'Antiques Roadshow:' Lincoln campaign print gets a big price
A Sacramento woman shared a unique piece of political history on "Antiques Roadshow" that had the appraiser gushing.
"Lincoln is extremely popular. Campaign prints are very popular. The size, the drama of the picture. It's wonderful," said Christopher W. Lane on "AntiquesRoadshow."
The reason he's so giddy? That woman brought in an impeccably well-preserved poster from Abraham Lincoln's campaign for reelection in 1864.
Though the country was still embroiled in the Civil War, Lincoln had to stump for votes. It just goes to show that, even back then, politicians were constantly on the campaign trail.
Back in the '80s, the owner's husband de-acidified the paper, lined the edges and filled in some of the missing paint to make it pop like the day it was printed.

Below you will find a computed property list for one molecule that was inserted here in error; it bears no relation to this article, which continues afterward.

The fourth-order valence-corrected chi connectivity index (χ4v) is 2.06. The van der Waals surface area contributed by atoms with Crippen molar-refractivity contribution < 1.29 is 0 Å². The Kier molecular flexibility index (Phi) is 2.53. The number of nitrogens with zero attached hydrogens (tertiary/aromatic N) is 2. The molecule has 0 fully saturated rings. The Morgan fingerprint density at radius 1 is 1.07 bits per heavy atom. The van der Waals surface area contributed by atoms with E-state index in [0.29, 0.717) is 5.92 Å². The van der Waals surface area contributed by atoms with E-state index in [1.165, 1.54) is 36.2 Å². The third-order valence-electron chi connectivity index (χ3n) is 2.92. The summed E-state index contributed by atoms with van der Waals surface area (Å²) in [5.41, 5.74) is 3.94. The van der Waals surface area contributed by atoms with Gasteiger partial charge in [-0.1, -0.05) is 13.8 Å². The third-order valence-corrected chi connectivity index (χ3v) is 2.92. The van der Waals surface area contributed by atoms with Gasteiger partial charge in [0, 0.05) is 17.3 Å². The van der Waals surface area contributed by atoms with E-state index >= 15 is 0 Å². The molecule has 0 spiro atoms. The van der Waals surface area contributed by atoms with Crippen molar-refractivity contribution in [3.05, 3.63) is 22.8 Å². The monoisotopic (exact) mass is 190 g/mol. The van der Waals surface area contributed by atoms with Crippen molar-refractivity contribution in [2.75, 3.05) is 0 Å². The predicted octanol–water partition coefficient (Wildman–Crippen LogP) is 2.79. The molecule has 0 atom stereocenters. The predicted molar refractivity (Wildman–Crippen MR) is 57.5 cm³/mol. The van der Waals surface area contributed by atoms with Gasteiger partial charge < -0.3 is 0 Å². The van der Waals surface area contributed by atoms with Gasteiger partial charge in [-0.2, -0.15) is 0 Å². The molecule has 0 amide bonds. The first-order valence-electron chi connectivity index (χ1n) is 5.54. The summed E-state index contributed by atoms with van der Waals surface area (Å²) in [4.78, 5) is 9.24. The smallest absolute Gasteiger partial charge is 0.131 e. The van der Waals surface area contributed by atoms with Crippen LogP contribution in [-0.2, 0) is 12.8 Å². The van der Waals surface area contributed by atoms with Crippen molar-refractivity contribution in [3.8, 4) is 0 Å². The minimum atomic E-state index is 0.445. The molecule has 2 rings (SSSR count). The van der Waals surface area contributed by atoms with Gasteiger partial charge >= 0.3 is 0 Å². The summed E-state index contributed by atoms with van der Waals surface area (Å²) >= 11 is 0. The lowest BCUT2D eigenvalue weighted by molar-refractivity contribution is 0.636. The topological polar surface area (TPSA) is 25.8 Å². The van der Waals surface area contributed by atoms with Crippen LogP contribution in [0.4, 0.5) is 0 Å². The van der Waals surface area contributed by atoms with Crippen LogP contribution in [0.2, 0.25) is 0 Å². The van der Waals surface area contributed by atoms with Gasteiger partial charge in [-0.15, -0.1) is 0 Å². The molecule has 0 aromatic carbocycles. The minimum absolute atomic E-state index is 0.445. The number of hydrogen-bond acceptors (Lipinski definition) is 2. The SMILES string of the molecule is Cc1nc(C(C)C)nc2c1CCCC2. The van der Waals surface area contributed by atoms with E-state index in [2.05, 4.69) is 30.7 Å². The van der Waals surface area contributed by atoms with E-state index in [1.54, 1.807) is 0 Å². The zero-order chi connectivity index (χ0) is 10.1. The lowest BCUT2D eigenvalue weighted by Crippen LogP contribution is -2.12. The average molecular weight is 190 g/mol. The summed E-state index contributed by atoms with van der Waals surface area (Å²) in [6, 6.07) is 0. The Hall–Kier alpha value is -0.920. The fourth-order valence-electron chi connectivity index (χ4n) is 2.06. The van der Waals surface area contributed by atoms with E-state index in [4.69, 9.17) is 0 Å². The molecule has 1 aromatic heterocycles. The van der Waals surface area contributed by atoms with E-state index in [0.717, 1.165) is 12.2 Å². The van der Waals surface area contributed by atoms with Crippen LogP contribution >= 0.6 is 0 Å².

Thanks to the restoration work, the appraiser valued it at $25,000 when the episode first ran in the year 2000.
Let's hope she held on to the poster, because the updated estimation has the poster at $40,000.
Although it was meticulously preserved, the poster's original coloring was done hastily. This led to a unique imperfection that made it much more valuable.
"If you look right here at her helmet, you can see that the yellow is a little low. So that the stars, the gaps where the stars are are below that. Yet the red at the top is a little high," said Lane.
The owner's husband received the poster from a friend, whose grandmother claimed to have ripped the print from the side of a barn during the campaign.
I guess the one poster didn't hurt his presidential bid. As you're probably aware, Lincoln won the election and proved crucial in the ending of the Civil War before his assassination in 1865.